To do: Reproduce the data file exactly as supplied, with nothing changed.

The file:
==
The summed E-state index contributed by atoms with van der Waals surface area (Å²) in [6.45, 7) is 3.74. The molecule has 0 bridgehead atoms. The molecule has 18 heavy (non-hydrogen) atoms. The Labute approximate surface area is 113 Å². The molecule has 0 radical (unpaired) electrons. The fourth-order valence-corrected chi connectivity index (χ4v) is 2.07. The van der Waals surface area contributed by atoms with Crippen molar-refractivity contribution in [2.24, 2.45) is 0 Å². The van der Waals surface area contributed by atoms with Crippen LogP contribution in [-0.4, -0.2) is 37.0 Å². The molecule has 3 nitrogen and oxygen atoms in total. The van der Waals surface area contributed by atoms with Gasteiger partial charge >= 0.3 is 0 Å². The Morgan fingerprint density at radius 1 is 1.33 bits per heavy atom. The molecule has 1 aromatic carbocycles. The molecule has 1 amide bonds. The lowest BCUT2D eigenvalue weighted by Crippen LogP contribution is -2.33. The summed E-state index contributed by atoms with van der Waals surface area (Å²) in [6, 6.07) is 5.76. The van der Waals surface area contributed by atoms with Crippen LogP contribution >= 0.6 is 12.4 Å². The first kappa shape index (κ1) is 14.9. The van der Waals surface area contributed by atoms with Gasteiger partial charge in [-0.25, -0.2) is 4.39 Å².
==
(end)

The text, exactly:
The summed E-state index contributed by atoms with van der Waals surface area (Å²) in [6.45, 7) is 3.74. The molecule has 0 bridgehead atoms. The molecule has 18 heavy (non-hydrogen) atoms. The Labute approximate surface area is 113 Å². The molecule has 0 radical (unpaired) electrons. The fourth-order valence-corrected chi connectivity index (χ4v) is 2.07. The van der Waals surface area contributed by atoms with Crippen molar-refractivity contribution in [2.24, 2.45) is 0 Å². The van der Waals surface area contributed by atoms with Crippen LogP contribution in [-0.4, -0.2) is 37.0 Å². The molecule has 3 nitrogen and oxygen atoms in total. The van der Waals surface area contributed by atoms with Gasteiger partial charge >= 0.3 is 0 Å². The Morgan fingerprint density at radius 1 is 1.33 bits per heavy atom. The molecule has 1 aromatic carbocycles. The molecule has 1 amide bonds. The lowest BCUT2D eigenvalue weighted by Crippen LogP contribution is -2.33. The summed E-state index contributed by atoms with van der Waals surface area (Å²) in [6, 6.07) is 5.76. The van der Waals surface area contributed by atoms with Crippen LogP contribution >= 0.6 is 12.4 Å². The first kappa shape index (κ1) is 14.9. The van der Waals surface area contributed by atoms with Gasteiger partial charge in [-0.25, -0.2) is 4.39 Å².